Luke Neil talks furniture and adaptive reuse

This story first appeared in Design Online in August.

The Front End Loader made by Luke Neil, Old2New Designs.

The Front End Loader made by Luke Neil, Old2New Designs.

IT TAKES A KEEN EYE and imagination to see creative potential in large discarded household goods. When it comes to repurposing these items into unique and beautiful pieces of furniture, practical ability with tools is must.

Luke Neil is an experienced carpenter with a sense of design and the spirit of an environmental entrepreneur and started tinkering with pieces of wood and old metal objects on his days off work. After playing around with a broken hot water system that was sitting in his front yard, destined for a hard rubbish collection, he built a unique shelf unit and the idea for Old2New Designs snowballed from there.

“I really believe in the fact that there is too much wastage in the world. I like the idea of taking that broken item and finding a new purpose for it. That’s one of my main drives,” he says.

Neil grew up on 20 acres of land in St Andrews, an outer north-eastern suburb of Melbourne. He calls it “the bush” and says he was always building tree houses and cubby houses and joining his father, a builder, on job sites. “I always loved making stuff and was always good at the practical side.”

He established Old2New Designs 10 months ago and divides his time between traditional carpentry to pay the bills, while building up supply of unique pieces of furniture with an industrial edge. Neil says he prefers to work with natural timbers rather than manufactured timbers that are typically used in interior joinery. Ideas for new pieces usually come when he is building something else or studying the quality and shape of salvaged timber and discarded industrial materials.

Luke Neil’s favourite piece is Pot Belly.

Luke Neil’s favourite piece is Pot Belly.

The A-Frame by Old2New Designs.

The A-Frame by Old2New Designs.

“There might be an off-cut of metal or timber and I see them in a different light. I try to adapt them because I hate wasting things,” he says. He tries to find a new purpose for each piece and typically sources waste timber such as Vic Ash and Tasmanian Oak from old houses that are being renovated or demolished. On a particularly good day, he may find lengths of Oregon or Baltic Pine flooring in the waste pile of a demolition site.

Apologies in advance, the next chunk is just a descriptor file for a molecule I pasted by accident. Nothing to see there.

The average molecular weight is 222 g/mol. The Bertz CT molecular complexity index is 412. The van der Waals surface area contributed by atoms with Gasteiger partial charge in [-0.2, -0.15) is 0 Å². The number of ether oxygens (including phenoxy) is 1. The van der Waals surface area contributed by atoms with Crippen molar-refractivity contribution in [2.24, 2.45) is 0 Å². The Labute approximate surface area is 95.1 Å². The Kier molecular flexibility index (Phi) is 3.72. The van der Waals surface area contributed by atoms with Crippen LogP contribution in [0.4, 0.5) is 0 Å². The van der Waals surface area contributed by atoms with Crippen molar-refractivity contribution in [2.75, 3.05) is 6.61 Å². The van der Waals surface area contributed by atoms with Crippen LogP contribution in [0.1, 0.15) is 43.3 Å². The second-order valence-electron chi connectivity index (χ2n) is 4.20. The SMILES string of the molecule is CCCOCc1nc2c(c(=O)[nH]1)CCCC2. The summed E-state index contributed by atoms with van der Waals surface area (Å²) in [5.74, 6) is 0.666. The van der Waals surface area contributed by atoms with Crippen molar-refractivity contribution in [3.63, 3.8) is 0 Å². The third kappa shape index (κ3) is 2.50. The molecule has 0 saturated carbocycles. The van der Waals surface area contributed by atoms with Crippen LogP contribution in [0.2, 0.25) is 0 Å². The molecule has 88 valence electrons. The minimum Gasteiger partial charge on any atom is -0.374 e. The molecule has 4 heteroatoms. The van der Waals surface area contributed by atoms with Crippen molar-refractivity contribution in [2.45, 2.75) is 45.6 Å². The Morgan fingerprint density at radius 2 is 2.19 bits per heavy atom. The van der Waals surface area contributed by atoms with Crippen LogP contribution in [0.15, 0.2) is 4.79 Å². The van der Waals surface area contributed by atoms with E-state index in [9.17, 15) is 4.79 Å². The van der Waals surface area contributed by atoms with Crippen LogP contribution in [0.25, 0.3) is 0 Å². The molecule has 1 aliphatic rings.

“I have friends who are builders so when they are doing demolition work I will come in and take things away,” he says of his growing store of timber.

“I’d love to do what I am doing on a larger scale,” Neil says. He aims to expand the business to include interior fit-outs exclusively made using locally sourced discarded materials and recently built a deck using recycled timbers and fence palings and prefers to build his own doors and cabinetry.

“I’d like to make a whole kitchen or a large centrepiece, incorporating that old-to-new style within my carpentry and try to use as much reclaimed timber in my carpentry work to be as sustainable as possible,” he says.

Several of Neil’s pieces are on display at Red Socks, a boutique lighting showroom in Collingwood, Melbourne. And with the focus in hospitality design for bars and cafes increasingly aimed at eco-friendly urban interiors often found in the inner city, there is a growing demand for hand crafted and remodelled furniture of the likes supplied by Old2New Designs. As Neil says, “Timber tones paired with raw industrial looking metal just works well together.”

The Shield drawer unit combines recycled hardwoods and knotted pine.

The Shield drawer unit combines recycled hardwoods and knotted pine.

The Piggy

The Piggy

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